I liked that whole annonymity for the first few years of the whole club scene. It was all just local DJs, which I thought was great. It was a pity people thought they had to bring in big names to make cash when the local djs often blew the international guests off the decks anyway. You could have had tribute bands, some one like the Clonmel Karl Cox, just some guy that looked like Karl Cox playing the latest mix cd behind the decks and I guarantee half the people wouldn’t know the difference in the audience.
I remember the first gig I did in there I had six hundred kids in there, mainly from the north inner city. And they all came with little rucksacks on. And here’s me going “what the hell is going on here?” They all had complete changes of clothes in their rucksacks so they’d go into the room, they’d do what they do, they’d dance nonstop for three and a half hours, and they’d go get the ruck sack out change from the wet sweaty clothes into dry clothes and away they’d go again. And Im standing at he door beside an off duty guard who is working there on the night. And there was 600 kids wooping and hollering and singing and dancing going out the door. And I turns to the guard and I says “what do you reckon?” And he says “I’d prefer this than if it was 600 hundred kids drunk they’d all be boxing the heads off themselves now. Look at them, they are all singing and dancing.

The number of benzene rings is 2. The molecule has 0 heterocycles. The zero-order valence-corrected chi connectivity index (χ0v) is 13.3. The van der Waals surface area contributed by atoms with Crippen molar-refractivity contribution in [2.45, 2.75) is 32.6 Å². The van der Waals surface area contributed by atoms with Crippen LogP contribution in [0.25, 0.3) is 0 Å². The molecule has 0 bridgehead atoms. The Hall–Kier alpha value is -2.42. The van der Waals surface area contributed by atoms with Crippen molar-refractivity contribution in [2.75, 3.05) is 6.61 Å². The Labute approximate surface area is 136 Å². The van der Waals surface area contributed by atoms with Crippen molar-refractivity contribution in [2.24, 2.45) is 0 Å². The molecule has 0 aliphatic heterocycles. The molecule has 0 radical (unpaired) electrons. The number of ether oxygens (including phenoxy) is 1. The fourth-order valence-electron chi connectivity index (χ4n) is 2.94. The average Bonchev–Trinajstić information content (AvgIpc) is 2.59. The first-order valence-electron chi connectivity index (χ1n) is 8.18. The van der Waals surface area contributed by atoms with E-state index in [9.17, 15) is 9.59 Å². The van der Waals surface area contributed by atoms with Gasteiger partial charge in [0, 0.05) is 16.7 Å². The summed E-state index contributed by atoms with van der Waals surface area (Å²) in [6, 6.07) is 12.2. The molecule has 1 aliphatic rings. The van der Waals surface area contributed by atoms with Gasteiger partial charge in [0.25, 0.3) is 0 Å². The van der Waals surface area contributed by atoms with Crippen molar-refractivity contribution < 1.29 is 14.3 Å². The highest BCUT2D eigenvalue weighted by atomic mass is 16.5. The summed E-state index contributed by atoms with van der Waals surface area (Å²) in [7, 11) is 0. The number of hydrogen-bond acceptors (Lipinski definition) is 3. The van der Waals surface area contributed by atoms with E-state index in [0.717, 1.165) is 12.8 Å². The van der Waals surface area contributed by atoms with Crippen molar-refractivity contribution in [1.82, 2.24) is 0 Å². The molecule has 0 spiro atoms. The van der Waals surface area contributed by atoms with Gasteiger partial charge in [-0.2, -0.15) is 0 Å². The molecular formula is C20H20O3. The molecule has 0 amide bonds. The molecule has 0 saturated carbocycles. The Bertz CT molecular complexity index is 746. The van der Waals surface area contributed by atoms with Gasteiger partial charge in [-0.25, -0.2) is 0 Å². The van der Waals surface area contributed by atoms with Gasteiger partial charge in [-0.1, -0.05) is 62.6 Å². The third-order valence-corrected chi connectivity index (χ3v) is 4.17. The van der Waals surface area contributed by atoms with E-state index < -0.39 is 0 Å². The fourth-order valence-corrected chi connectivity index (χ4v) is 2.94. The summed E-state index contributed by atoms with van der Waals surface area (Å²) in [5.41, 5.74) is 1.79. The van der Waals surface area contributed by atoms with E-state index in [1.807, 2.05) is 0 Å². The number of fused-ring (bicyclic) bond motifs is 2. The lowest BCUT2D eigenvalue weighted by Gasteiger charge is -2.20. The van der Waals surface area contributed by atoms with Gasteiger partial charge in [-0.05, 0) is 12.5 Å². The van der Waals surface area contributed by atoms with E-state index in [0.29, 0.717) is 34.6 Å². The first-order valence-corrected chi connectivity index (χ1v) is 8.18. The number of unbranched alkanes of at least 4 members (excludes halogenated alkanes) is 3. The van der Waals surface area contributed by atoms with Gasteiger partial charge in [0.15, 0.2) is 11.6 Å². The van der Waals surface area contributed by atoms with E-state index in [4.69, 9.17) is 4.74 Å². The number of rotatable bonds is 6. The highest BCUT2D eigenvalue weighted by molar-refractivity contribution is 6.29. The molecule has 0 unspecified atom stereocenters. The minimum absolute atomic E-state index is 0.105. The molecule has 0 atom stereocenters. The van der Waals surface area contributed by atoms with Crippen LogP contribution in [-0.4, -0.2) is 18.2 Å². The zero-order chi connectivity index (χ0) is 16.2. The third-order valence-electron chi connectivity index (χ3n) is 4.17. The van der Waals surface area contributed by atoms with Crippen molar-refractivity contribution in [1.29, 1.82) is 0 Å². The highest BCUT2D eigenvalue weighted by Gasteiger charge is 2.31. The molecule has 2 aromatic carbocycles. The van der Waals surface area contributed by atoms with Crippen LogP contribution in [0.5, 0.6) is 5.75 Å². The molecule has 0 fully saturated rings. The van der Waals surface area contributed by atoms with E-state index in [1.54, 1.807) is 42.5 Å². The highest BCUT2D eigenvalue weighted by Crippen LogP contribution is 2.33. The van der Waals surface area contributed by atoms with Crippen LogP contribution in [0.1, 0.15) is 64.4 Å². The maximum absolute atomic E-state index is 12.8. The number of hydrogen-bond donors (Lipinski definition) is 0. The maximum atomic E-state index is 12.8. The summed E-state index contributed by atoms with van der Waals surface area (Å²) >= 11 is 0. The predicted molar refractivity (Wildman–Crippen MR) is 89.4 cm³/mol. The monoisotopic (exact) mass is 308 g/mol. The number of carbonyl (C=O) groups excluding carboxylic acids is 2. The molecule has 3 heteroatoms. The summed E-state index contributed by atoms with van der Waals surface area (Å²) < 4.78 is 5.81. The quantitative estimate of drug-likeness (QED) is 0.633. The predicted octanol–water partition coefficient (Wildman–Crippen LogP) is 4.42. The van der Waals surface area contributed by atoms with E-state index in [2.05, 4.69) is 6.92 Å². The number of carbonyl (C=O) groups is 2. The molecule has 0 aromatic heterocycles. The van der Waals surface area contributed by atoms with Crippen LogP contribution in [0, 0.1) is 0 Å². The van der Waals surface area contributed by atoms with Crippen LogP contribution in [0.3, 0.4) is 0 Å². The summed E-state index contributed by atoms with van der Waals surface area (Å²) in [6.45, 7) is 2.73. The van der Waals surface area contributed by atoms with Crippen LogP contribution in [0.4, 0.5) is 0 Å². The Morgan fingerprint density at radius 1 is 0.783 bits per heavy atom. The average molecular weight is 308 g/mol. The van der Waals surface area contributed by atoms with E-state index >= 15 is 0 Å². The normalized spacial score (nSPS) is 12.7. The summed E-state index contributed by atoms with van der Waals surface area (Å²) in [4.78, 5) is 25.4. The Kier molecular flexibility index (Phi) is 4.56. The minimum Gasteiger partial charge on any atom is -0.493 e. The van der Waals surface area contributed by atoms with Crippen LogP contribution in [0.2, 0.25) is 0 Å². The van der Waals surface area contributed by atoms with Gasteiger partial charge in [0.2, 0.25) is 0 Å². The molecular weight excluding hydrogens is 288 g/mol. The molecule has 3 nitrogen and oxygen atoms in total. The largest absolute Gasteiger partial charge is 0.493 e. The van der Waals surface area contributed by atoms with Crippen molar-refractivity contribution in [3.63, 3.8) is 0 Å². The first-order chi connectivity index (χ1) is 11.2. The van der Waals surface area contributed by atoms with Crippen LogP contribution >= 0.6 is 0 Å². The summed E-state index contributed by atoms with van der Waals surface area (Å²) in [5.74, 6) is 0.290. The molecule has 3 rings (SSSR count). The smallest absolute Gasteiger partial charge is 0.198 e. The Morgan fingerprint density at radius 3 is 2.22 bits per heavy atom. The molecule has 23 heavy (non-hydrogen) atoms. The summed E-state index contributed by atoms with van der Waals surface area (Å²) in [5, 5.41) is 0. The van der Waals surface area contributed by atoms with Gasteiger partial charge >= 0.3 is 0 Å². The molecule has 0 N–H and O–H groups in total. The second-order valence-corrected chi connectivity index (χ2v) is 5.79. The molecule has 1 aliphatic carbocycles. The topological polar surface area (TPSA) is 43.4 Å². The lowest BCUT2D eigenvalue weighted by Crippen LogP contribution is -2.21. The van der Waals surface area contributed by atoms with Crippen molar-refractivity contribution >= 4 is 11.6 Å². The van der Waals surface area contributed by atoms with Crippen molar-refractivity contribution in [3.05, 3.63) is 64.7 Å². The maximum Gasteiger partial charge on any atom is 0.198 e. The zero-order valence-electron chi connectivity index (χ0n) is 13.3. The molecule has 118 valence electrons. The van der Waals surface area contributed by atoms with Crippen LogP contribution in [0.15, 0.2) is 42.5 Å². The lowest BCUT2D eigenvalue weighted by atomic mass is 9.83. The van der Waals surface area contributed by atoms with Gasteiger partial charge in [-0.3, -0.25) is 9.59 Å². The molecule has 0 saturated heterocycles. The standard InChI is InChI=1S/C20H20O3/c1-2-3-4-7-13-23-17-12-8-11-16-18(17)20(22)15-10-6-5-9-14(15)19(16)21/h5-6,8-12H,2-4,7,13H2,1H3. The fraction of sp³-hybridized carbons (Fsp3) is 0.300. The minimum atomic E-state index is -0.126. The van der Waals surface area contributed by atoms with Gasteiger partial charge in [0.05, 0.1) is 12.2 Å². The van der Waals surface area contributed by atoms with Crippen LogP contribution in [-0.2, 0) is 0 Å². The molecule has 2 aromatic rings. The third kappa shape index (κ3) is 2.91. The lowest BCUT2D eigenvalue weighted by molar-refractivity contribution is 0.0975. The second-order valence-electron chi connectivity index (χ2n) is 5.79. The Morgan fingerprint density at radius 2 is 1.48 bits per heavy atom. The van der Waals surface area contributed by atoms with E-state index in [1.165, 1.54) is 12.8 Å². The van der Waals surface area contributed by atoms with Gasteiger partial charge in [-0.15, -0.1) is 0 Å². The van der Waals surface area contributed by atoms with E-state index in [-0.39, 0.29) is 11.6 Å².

Paul Webb, organiser of some of the first Mansion House raves. Youtube clips here.
I always find it really interesting when people make their own things, it was pretty straightforward and raw - they drew them themselves, rather than a couple of years later when they were designed really well. I guess its the emergence of the scene, when people did everything themselves before it went commercial.
Garry O’Neill from Where Were You talking about some of the more DIY flyers back in the day such as the ones done for the Abbots Castle parties out in Finglas from 1989 to 1990.